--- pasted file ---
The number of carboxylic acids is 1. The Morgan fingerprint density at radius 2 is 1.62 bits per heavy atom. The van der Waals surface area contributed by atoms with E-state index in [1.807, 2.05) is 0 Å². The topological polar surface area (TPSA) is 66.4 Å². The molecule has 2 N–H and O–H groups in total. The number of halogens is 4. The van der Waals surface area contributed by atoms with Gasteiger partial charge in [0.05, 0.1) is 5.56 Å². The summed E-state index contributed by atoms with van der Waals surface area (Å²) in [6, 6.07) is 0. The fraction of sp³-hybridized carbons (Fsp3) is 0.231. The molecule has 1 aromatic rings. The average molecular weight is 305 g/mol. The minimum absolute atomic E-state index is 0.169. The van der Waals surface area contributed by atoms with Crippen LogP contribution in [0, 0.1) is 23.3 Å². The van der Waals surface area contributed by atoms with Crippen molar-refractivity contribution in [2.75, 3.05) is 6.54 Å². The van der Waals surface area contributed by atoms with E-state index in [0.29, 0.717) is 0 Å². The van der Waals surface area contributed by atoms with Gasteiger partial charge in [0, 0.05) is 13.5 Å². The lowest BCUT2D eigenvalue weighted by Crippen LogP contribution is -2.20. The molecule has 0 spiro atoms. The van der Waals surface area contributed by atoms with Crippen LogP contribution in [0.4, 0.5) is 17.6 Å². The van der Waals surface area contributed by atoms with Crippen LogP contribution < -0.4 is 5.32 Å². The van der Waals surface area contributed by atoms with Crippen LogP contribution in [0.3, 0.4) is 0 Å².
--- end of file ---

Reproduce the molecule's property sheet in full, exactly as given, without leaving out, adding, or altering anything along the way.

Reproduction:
The number of carboxylic acids is 1. The Morgan fingerprint density at radius 2 is 1.62 bits per heavy atom. The van der Waals surface area contributed by atoms with E-state index in [1.807, 2.05) is 0 Å². The topological polar surface area (TPSA) is 66.4 Å². The molecule has 2 N–H and O–H groups in total. The number of halogens is 4. The van der Waals surface area contributed by atoms with Gasteiger partial charge in [0.05, 0.1) is 5.56 Å². The summed E-state index contributed by atoms with van der Waals surface area (Å²) in [6, 6.07) is 0. The fraction of sp³-hybridized carbons (Fsp3) is 0.231. The molecule has 1 aromatic rings. The average molecular weight is 305 g/mol. The minimum absolute atomic E-state index is 0.169. The van der Waals surface area contributed by atoms with Crippen LogP contribution in [0, 0.1) is 23.3 Å². The van der Waals surface area contributed by atoms with Crippen molar-refractivity contribution in [2.75, 3.05) is 6.54 Å². The van der Waals surface area contributed by atoms with E-state index in [0.29, 0.717) is 0 Å². The van der Waals surface area contributed by atoms with Gasteiger partial charge in [0, 0.05) is 13.5 Å². The lowest BCUT2D eigenvalue weighted by Crippen LogP contribution is -2.20. The molecule has 0 spiro atoms. The van der Waals surface area contributed by atoms with Crippen LogP contribution in [0.4, 0.5) is 17.6 Å². The van der Waals surface area contributed by atoms with Crippen LogP contribution < -0.4 is 5.32 Å². The van der Waals surface area contributed by atoms with Crippen LogP contribution in [0.3, 0.4) is 0 Å².